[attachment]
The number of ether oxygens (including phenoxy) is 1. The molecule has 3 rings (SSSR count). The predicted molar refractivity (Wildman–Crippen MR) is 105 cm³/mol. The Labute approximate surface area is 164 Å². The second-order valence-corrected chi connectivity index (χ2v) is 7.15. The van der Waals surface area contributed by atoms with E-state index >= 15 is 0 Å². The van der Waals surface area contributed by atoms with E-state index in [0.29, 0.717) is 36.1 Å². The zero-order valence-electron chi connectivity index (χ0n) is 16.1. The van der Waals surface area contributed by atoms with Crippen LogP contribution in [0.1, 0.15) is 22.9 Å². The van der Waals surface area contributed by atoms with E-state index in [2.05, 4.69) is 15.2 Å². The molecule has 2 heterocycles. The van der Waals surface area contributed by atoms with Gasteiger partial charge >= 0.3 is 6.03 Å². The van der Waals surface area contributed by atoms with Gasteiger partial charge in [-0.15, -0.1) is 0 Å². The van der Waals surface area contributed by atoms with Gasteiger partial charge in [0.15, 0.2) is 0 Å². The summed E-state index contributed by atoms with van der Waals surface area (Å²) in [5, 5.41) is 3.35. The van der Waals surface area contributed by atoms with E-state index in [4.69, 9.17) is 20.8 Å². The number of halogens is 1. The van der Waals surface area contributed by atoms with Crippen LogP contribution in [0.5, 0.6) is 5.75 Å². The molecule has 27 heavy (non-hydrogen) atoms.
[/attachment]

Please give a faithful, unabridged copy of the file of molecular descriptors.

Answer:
The number of ether oxygens (including phenoxy) is 1. The molecule has 3 rings (SSSR count). The predicted molar refractivity (Wildman–Crippen MR) is 105 cm³/mol. The Labute approximate surface area is 164 Å². The second-order valence-corrected chi connectivity index (χ2v) is 7.15. The van der Waals surface area contributed by atoms with E-state index >= 15 is 0 Å². The van der Waals surface area contributed by atoms with E-state index in [0.29, 0.717) is 36.1 Å². The zero-order valence-electron chi connectivity index (χ0n) is 16.1. The van der Waals surface area contributed by atoms with Crippen LogP contribution in [0.1, 0.15) is 22.9 Å². The van der Waals surface area contributed by atoms with E-state index in [2.05, 4.69) is 15.2 Å². The molecule has 2 heterocycles. The van der Waals surface area contributed by atoms with Gasteiger partial charge >= 0.3 is 6.03 Å². The van der Waals surface area contributed by atoms with Gasteiger partial charge in [-0.15, -0.1) is 0 Å². The van der Waals surface area contributed by atoms with Gasteiger partial charge in [0.15, 0.2) is 0 Å². The summed E-state index contributed by atoms with van der Waals surface area (Å²) in [5, 5.41) is 3.35. The van der Waals surface area contributed by atoms with E-state index in [4.69, 9.17) is 20.8 Å². The number of halogens is 1. The van der Waals surface area contributed by atoms with Crippen LogP contribution in [0.5, 0.6) is 5.75 Å². The molecule has 27 heavy (non-hydrogen) atoms.